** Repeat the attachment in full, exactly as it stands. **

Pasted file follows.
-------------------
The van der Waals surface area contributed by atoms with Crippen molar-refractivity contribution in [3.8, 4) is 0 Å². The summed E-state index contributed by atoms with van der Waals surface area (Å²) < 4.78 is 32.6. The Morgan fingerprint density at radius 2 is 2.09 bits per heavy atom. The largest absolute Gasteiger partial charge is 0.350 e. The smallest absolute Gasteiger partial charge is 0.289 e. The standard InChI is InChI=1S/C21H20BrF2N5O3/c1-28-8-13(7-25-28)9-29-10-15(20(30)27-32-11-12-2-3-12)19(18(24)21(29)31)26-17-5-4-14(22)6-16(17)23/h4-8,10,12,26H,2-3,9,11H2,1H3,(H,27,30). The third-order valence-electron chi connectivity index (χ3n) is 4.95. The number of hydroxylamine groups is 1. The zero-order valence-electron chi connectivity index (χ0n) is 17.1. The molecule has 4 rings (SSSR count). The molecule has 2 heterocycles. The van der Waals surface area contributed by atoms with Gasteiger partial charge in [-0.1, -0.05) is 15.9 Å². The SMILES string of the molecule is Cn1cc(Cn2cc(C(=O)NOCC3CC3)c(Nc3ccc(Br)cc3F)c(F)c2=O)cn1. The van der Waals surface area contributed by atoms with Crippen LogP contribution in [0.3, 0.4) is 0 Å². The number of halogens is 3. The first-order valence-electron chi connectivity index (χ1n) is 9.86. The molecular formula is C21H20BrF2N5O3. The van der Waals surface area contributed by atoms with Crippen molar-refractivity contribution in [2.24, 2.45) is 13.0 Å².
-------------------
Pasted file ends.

The van der Waals surface area contributed by atoms with Crippen molar-refractivity contribution in [3.8, 4) is 0 Å². The summed E-state index contributed by atoms with van der Waals surface area (Å²) < 4.78 is 32.6. The Morgan fingerprint density at radius 2 is 2.09 bits per heavy atom. The largest absolute Gasteiger partial charge is 0.350 e. The smallest absolute Gasteiger partial charge is 0.289 e. The standard InChI is InChI=1S/C21H20BrF2N5O3/c1-28-8-13(7-25-28)9-29-10-15(20(30)27-32-11-12-2-3-12)19(18(24)21(29)31)26-17-5-4-14(22)6-16(17)23/h4-8,10,12,26H,2-3,9,11H2,1H3,(H,27,30). The third-order valence-electron chi connectivity index (χ3n) is 4.95. The number of hydroxylamine groups is 1. The zero-order valence-electron chi connectivity index (χ0n) is 17.1. The molecule has 4 rings (SSSR count). The molecule has 2 heterocycles. The van der Waals surface area contributed by atoms with Gasteiger partial charge in [-0.1, -0.05) is 15.9 Å². The SMILES string of the molecule is Cn1cc(Cn2cc(C(=O)NOCC3CC3)c(Nc3ccc(Br)cc3F)c(F)c2=O)cn1. The van der Waals surface area contributed by atoms with Crippen LogP contribution in [0.3, 0.4) is 0 Å². The number of halogens is 3. The first-order valence-electron chi connectivity index (χ1n) is 9.86. The molecular formula is C21H20BrF2N5O3. The van der Waals surface area contributed by atoms with Crippen molar-refractivity contribution in [2.24, 2.45) is 13.0 Å².